Employment Discrimination Against Mothers Is Rampant, But California Moms Have It Better Than Most
Balancing the responsibilities of work and family caregiving is not easy, and employers certainly do not make it any easier. Mothers of minor children often find themselves excluded from opportunities for advancement in their careers. It is their employers who have kept them stuck on the “mommy track;” the mothers themselves are willing and able to handle the responsibilities of their jobs and families. The pay gap between women and men disproportionately affects mothers; women without children have an average income higher than that of mothers, even after their children have reached adulthood. For the past several years, Sen. Cory Booker has sought to make family caregiver status a protected characteristic, regardless of the caregiver’s gender or relationship to the family member receiving care; he is currently seeking a bipartisan co-sponsor for such a bill. Meanwhile, California law offers more protection for mothers targeted by discrimination based on family status than most other state laws. If your relationship with your employer deteriorated after you announce your pregnancy, contact a Los Angeles pregnancy discrimination lawyer.
In California, You Have the Right to Take a Leave of Absence From Work Before and After the Birth of Your Baby
California treats workers better than most states do, but we do not have paid maternity leave. Rather, the California Family Rights Act (CFRA) guarantees the right to take an unpaid leave of absence from work for medical reasons or to care for a vulnerable family member, including a newborn or newly adopted baby. CFRA covers businesses that employs at least five workers. In other words, CFRA guarantees family leave or medical leave for employees of small businesses who would not be covered under federal law.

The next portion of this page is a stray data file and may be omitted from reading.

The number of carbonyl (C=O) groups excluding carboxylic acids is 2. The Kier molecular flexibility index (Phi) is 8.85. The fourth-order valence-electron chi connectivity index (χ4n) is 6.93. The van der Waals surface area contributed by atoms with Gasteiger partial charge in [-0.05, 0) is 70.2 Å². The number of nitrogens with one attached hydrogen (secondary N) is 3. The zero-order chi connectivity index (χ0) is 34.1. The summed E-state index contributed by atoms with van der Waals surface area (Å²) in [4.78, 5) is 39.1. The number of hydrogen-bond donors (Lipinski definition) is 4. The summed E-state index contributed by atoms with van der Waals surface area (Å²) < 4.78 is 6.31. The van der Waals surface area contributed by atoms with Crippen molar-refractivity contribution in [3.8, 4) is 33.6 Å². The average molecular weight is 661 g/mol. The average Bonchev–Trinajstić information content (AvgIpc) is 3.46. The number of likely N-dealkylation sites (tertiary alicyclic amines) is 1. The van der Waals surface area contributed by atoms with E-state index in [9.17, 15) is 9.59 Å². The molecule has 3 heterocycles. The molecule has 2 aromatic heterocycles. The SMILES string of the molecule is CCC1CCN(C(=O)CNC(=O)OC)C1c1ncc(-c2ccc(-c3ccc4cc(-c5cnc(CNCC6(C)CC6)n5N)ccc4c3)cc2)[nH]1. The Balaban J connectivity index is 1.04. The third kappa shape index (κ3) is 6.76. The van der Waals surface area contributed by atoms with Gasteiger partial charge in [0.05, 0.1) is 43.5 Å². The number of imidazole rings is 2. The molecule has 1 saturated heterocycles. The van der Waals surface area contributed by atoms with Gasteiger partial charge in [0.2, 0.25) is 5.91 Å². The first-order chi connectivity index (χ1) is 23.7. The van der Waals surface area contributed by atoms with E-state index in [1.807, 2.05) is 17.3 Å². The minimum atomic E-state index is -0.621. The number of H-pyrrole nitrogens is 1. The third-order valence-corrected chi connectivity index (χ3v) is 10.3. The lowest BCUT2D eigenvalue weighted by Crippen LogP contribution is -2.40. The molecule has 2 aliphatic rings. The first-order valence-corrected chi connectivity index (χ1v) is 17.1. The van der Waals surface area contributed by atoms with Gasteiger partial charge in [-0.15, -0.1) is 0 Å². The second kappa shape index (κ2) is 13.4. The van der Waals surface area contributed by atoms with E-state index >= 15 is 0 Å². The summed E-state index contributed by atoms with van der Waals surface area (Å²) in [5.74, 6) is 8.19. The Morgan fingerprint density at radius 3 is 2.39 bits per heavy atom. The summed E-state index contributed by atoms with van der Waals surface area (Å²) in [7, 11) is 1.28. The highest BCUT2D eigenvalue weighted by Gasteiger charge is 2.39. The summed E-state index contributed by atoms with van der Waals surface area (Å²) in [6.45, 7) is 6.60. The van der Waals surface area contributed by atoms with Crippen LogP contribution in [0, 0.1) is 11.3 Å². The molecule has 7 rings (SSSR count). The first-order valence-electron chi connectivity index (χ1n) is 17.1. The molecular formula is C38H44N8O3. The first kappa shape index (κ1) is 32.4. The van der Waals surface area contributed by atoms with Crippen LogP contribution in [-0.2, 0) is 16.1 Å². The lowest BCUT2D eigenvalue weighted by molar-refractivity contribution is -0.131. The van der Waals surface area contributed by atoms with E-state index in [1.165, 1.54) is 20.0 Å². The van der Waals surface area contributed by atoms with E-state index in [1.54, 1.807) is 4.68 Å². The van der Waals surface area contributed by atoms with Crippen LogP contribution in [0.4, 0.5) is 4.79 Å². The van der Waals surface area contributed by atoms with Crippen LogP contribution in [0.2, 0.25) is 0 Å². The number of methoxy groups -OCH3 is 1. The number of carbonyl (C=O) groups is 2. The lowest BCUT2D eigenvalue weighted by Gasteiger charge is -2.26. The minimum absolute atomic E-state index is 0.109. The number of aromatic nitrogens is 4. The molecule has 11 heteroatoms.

It might sound like bad news that pregnancy is not a qualifying reason to take CFRA leave, but it is actually good news. This is because California has a separate leave of absence, called Pregnancy Disability Leave (PDL) specifically for pregnany. PDL is also unpaid leave, but it lasts for up to four months. After your baby is born, you can also take up to 12 weeks of CFRA leave. In other words, PDL leave is for the mother, but CFRA leave is for the baby.
The Silenced No More Act Overrides Many Non-Disclosure Provisions in Separation Agreements
No matter the details of your employment, the Silenced No More Act makes it illegal for your employer to prevent you from speaking publicly about racial discrimination or sex discrimination (including parental status) at your workplace, whether through non-disclosure clauses in separation agreements or by any other means.
Speak With a Los Angeles Family Status Discrimination Lawyer
A Los Angeles employment discrimination lawyer can help you if your employer discriminated against you because you have children. Contact Obagi Law Group, P.C. in Los Angeles, California to discuss your situation or call 424-284-2401.